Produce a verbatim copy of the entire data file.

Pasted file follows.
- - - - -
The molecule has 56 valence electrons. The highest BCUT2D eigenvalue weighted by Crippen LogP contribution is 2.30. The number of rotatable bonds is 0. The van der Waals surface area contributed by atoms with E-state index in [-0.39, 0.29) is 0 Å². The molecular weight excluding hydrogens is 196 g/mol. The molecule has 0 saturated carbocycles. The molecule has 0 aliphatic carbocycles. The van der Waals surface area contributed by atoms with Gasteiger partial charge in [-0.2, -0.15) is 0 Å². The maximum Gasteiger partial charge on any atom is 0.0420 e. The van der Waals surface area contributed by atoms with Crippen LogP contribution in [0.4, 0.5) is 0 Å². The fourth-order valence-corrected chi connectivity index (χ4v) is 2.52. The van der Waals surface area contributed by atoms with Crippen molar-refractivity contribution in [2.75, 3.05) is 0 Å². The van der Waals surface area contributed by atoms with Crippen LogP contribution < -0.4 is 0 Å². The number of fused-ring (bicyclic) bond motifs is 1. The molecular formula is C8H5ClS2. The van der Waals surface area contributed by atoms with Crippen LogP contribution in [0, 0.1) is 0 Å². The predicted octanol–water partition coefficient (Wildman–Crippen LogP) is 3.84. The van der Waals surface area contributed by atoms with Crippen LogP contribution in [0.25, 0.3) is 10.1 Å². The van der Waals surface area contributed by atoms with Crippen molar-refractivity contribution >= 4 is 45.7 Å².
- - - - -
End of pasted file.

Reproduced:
The molecule has 56 valence electrons. The highest BCUT2D eigenvalue weighted by Crippen LogP contribution is 2.30. The number of rotatable bonds is 0. The van der Waals surface area contributed by atoms with E-state index in [-0.39, 0.29) is 0 Å². The molecular weight excluding hydrogens is 196 g/mol. The molecule has 0 saturated carbocycles. The molecule has 0 aliphatic carbocycles. The van der Waals surface area contributed by atoms with Gasteiger partial charge in [-0.2, -0.15) is 0 Å². The maximum Gasteiger partial charge on any atom is 0.0420 e. The van der Waals surface area contributed by atoms with Crippen LogP contribution in [0.4, 0.5) is 0 Å². The fourth-order valence-corrected chi connectivity index (χ4v) is 2.52. The van der Waals surface area contributed by atoms with Crippen molar-refractivity contribution in [2.75, 3.05) is 0 Å². The van der Waals surface area contributed by atoms with Crippen LogP contribution < -0.4 is 0 Å². The number of fused-ring (bicyclic) bond motifs is 1. The molecular formula is C8H5ClS2. The van der Waals surface area contributed by atoms with Crippen LogP contribution in [0, 0.1) is 0 Å². The predicted octanol–water partition coefficient (Wildman–Crippen LogP) is 3.84. The van der Waals surface area contributed by atoms with Crippen LogP contribution in [0.25, 0.3) is 10.1 Å². The van der Waals surface area contributed by atoms with Crippen molar-refractivity contribution >= 4 is 45.7 Å².